Stop a child harming themselves or others mentally or physically through the abuse of drugs, alcohol, knives or engaging in hate crimes.
We have set a target to work with over 400 partner organisations and 20,000 young people annually. Can you help us reach that goal?
The core of our work is getting children to realise the risks to themselves & others, around their physical and emotional health. Here are some comments from young people about what they have learnt on our programmes:
- Don't let people pressure you into doing something
- Be aware of my surroundings and choices I make
- How to be safe when someone has a knife
- How much pressure/stress can affect another person
- The difference between harmful and healthy drugs
- Making friends, gave me confidence
- Know how to communicate better
- I'm putting my hand up more
- I talk to the teacher more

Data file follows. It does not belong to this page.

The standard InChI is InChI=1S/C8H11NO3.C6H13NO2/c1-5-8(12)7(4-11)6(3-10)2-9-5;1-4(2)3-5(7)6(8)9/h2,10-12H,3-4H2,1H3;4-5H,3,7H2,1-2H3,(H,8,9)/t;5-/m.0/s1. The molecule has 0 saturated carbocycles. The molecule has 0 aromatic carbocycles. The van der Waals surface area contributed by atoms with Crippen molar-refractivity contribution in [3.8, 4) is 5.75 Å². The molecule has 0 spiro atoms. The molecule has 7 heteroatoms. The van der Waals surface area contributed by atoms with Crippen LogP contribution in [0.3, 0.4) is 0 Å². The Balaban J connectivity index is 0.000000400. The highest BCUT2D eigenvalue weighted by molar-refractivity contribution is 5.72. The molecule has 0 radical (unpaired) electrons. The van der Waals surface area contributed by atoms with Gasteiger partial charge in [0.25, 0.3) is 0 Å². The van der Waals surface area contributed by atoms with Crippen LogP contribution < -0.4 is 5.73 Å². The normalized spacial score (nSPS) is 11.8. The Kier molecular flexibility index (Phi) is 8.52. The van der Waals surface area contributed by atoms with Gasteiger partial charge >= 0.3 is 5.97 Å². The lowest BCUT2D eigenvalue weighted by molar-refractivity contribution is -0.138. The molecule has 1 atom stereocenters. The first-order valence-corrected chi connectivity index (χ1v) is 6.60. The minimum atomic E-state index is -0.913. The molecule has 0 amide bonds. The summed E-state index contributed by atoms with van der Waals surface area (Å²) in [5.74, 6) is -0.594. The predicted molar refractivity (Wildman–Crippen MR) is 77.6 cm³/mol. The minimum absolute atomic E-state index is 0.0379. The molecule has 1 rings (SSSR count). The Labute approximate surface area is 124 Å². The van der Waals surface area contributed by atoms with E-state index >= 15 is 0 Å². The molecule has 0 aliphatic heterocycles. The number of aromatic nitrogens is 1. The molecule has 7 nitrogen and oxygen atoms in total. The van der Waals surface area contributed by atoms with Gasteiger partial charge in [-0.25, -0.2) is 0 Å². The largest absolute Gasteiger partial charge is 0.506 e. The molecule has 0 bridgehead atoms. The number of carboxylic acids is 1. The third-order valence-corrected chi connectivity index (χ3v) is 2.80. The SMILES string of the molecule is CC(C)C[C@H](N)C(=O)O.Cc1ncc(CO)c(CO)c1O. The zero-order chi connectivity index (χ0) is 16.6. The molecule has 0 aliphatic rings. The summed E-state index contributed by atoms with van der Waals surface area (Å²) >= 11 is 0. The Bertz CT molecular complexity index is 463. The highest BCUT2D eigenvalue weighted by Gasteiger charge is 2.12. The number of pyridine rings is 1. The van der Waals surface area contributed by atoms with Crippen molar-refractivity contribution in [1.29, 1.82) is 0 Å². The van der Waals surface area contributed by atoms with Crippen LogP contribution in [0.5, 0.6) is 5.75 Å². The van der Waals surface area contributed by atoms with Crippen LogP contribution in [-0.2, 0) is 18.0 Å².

We are Life Skills Education Charity
We know that education has the power to change behaviour.
That is why we believe all young people should have access to the tools they need to grow and thrive. We have developed a range of programmes designed to help young people make better choices around these issues. Our trainers have their own stories and experiences to draw upon, giving them the empathy to deliver materials around these subjects confidently. They can help equip young people with the tools to deal with these issues; school staff, parents, and students tell us about our impact on their confidence, their ability to assess risk and the benefit of having this knowledge at the time of their transition into secondary school.
We believe all young people should have access to the tools to grow and thrive. We aim to do this by:
- Developing and delivering a suite of programmes that use our SKILL Decision-Making Model, a tool to help young people think about their choices and the consequences they have on themselves and others.
- Empowering young people with the confidence to open up meaningful conversations around tricky subjects with their parents, schools and broader support networks.